Interview and Webinar: The Limitations of Ethical Certification and the Power of Employee Ownership

Amelia Evans on ABC News Impact x Nightline

Since we began going Beyond Corporations in 2021, we have been learning from the failures of multi-stakeholder initiatives to envision businesses as centering workers and communities in their ownership and governance. This fall, we had the opportunity to highlight this exciting transition and share some of our findings on ABC News’ Impact x Nightline and at the Center for Financial Inclusion’s Financial Inclusion Week. Videos for both are available online. 

Limitations of ethical certification on ABC News’ Impact x Nightline

ABC News

ABC News’ Impact x Nightline produced an episode investigating the ethical certifications (multi-stakeholder initiatives) in the coffee industry and their attempts to mitigate human rights abuses. Our Executive Director, Amelia Evans, had the opportunity to interview with the Impact x Nightline team to share the conclusions from our decade-long research project into MSIs: that MSIs fail to provide effective protection against abuse as they were created to do. Furthermore, MSIs could inadvertently risk doing more harm than good by creating a perception that critical issues, like child labor, are being taken care of when they are in fact being perpetuated. 


We’re excited to see these critical conversations move into the mainstream. With this system of MSIs, the power ultimately lies with the companies who participate since they’re involved in the funding and governance of these initiatives. We aren’t going to see transformation occur while this is true. Through our research into MSIs, we identified that a true shift in power would require that (1) workers and/or affected communities be at the center of decision-making and (2) benefits and ownership accrue to workers who generate value for a business.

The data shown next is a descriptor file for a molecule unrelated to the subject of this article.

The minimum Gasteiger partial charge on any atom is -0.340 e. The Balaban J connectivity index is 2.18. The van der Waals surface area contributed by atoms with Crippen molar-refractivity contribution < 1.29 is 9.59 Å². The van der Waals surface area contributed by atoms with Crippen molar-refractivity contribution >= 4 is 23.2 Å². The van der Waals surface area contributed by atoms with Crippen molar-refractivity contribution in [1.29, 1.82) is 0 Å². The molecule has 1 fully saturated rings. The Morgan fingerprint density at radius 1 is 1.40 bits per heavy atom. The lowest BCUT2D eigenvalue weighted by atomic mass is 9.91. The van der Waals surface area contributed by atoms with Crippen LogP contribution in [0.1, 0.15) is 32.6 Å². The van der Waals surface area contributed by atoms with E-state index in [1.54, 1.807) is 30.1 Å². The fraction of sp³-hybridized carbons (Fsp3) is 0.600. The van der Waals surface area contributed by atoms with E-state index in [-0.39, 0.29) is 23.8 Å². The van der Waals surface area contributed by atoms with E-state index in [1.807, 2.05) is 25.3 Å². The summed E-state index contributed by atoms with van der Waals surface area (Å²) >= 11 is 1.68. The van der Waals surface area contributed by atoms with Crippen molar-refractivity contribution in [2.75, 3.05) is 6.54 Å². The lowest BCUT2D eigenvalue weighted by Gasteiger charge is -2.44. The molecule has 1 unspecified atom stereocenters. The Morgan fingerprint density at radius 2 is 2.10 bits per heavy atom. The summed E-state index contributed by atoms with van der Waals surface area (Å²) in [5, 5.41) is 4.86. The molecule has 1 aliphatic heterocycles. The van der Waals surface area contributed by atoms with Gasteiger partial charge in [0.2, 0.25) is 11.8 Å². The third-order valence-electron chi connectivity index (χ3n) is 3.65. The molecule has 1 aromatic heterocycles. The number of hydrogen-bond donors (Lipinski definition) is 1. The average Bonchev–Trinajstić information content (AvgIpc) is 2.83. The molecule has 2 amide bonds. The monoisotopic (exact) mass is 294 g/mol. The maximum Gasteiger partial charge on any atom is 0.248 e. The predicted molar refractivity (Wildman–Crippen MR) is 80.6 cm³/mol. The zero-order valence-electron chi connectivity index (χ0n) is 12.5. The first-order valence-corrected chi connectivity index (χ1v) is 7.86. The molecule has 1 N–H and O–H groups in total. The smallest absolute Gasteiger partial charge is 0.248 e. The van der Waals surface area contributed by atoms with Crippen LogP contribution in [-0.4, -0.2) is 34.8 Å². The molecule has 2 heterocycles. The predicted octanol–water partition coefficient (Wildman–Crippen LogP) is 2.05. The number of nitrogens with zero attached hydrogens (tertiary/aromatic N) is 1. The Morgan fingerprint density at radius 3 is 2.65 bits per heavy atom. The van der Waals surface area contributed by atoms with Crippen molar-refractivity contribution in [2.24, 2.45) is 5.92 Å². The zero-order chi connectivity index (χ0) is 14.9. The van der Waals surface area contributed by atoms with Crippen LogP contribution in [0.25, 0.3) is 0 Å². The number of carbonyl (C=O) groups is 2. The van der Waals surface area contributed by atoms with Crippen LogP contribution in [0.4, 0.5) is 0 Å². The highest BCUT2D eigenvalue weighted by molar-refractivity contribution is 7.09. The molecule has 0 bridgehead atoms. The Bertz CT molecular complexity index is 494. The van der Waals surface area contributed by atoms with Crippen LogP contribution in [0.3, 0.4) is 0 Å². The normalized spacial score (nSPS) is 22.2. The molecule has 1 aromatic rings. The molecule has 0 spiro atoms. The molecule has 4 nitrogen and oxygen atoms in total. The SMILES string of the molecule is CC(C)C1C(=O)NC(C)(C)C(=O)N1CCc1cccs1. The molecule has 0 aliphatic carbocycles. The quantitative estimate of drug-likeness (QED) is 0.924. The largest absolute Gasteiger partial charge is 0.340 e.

The power of employee ownership spotlighted at The Center for Financial Inclusion’s Financial Inclusion Week

The Center for Financial Inclusion allowed us to spotlight this second principle at their annual Financial Inclusion Week. This global virtual gathering is a place to exchange community-driven ideas and practices that advance the financial inclusion of marginalized and vulnerable groups. For our on-demand session, we highlighted a key, overlooked contributor to the steady increase in wealth inequality: the inequitable distribution of business ownership and how employee ownership has the power to address economic inequality. One recent study found that if all businesses become just 30% employee owned, then the median black household wealth would quadruple as with the wealth of the bottom 50% of all Americans. Employee ownership has a powerful yet underutilized capacity for addressing economic inequality. 


These two moments highlight the pressing need and immense opportunity to advance an equitable economy. As workers and consumers continue to grapple with the complexity of ethically produced goods and services, MSI Integrity will continue to advocate for the shift in power to workers and communities in our work. 


Subscribe to our newsletter for updates and keep an eye out for details on our upcoming project and reports:

  • Shifting Power: Assessing Worker- and Community-Centric Alternatives to Conventional Corporations, analyzing existing alternatives to corporate structures that already give workers and communities decision-making power and a share in profits and ownership 

  • Creating Shared Value: A Guide to the Growing Employee Ownership Investment Opportunity, evaluating employee ownership structures and how to increase investment to fund them.

Summer 2022 Update

As 2022 enters its latter half, MSI Integrity staff have been hard at work advancing the Shifting Power project, which was announced in late 2021 as the next iteration of our organization’s evolution towards understanding some of the root causes and structural features of corporate power in the United States. Towards that end, we’re thrilled to announce our collaboration with both our Summer Legal Fellow — Amelia Tam — and the Forum for Global Human Rights (FGHR)

Amelia Tam joins us from the University of Baltimore, where she is pursuing a J.D. with an interest in employment, labor, and immigration law. Her work with us is focused on research and analysis for Shifting Power. It has been an absolute pleasure working with Amelia since May 2022! 

Forum for Global Human Rights logo with overhead view of 3 abstract people embracing each other to form a circle to the left of the organization's name in an all caps serif font